By Don and Debbe Morrow
OOIDA member contributors
Even though fall brings some welcome relief from summer’s high temperatures, we all know what comes next - winter.
And winter for truckers means one thing: You’re probably going to be throwing iron before too much longer. But throwing iron isn’t as simple as putting chains or cables on when you know you need the added traction. Throw in all the states’ different laws and things get tricky - quick.
There are several different types of chains, or approved traction devices as they are often referred to in state regulations and advisories. The two that dominate in actual usage are link chains and cables.
Most of the big carriers use cables for two very good reasons: cables are cheaper; cables are lighter weight. The drawback to using cables is they are not approved traction devices in all states.
For the purposes of this article, we will refer to both cables and chains as chains unless we specify we are discussing cables. Here are a few general suggestions that will help in dealing with chains and adverse conditions.
What does a driver need to know about chain laws for the winter of 2005-2006?
Question: How many chains do I need?
ANSWER: This varies from state to state, but California expects the most - with up to eight, depending on conditions. Remember, chains need to be the proper size for your tires and carry extras because inspectors won’t count broken ones.
Question: Are there certain times of the year that I must carry chains?
ANSWER: Washington is the only state that gives specific dates (Nov. 1 through April 1). Other states may not give dates, but if road conditions warrant chain use, you will be expected to have them available.
Question: Do I need chains or are other traction devices acceptable?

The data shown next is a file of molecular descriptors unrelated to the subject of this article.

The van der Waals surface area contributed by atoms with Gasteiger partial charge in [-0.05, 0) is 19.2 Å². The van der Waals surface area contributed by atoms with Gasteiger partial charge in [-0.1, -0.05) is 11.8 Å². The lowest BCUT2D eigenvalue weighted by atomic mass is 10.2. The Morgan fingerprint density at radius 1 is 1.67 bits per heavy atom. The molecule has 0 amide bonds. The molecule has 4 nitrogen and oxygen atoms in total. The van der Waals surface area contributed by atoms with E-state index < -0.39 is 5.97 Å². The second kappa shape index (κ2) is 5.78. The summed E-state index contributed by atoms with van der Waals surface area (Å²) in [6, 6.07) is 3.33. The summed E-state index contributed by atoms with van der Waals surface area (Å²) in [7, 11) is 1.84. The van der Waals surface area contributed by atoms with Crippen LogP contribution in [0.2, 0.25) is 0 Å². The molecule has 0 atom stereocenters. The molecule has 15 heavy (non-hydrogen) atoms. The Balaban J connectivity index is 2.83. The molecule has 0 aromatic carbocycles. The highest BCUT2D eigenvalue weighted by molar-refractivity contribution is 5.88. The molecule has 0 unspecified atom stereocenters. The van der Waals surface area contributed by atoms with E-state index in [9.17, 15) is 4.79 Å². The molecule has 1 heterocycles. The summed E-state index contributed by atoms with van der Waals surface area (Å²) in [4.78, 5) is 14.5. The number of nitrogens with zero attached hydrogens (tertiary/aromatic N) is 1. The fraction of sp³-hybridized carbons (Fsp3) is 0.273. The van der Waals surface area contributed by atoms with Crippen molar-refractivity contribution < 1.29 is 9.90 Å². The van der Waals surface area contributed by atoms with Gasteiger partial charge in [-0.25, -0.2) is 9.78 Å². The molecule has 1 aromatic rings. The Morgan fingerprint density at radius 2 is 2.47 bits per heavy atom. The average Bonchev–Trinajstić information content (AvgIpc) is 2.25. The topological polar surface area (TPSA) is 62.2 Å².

ANSWER: Link chains are universally accepted as a traction device. Cables have some limitations. Colorado requires chains only on single axle combination vehicles.
Colorado also allows a combination of chains and cables on trucks with two drive axles. Other states, such as Oregon and California, accept cables but reserve the right to require “chains only,” depending on road conditions.
Other traction devices like wheel sanders and pneumatically driven chains are acceptable in some areas but not everywhere.
Question: How am I notified when I need to use chains?
ANSWER: One method of communication is signs along the roadway. Other methods include local radio and pass boards at local truck stops. Idaho occasionally broadcasts conditions over the CB radio.
Question: Is my road speed limited when I have chains installed?
ANSWER: Yes, no more than 25 mph if the chains are tight. Go slower than 25 mph if the chains are loose. Chains will loosen up after installation. Plan on stopping shortly after installation to make adjustments.
Question: People talk about drag chains. What are they talking about?
ANSWER: Drag chains are tire chains used on the trailer tires to enhance braking and control. California, Oregon and Washington all require drag chains.
Question: Are there different levels of chain laws?
ANSWER: Yes. In California, you will see signs for chain law levels R1, R2 and R3 for trucks. They all mean the same to a commercial driver - either chain up, or stop and wait for conditions to improve.
In Colorado, a Level I requires single drive axle combination vehicles to chain up. A Level II requires that all commercial vehicles chain up. Oregon also has different levels, but the requirements on their roadside signs are very specific. They use plain English and the signs are easy to understand.
Question: Are there other states that have chain laws?
ANSWER: Yes. If you are prepared for the states that we have mentioned, you should be ready for the rest.
Question: Any last suggestions?
ANSWER: Practice installing your chains when the weather is nice. That way, you can work out the bugs in comfort. Use several bungee straps to keep the chains tight. Always carry extra straps.
Don and Debbe may be reached at firstname.lastname@example.org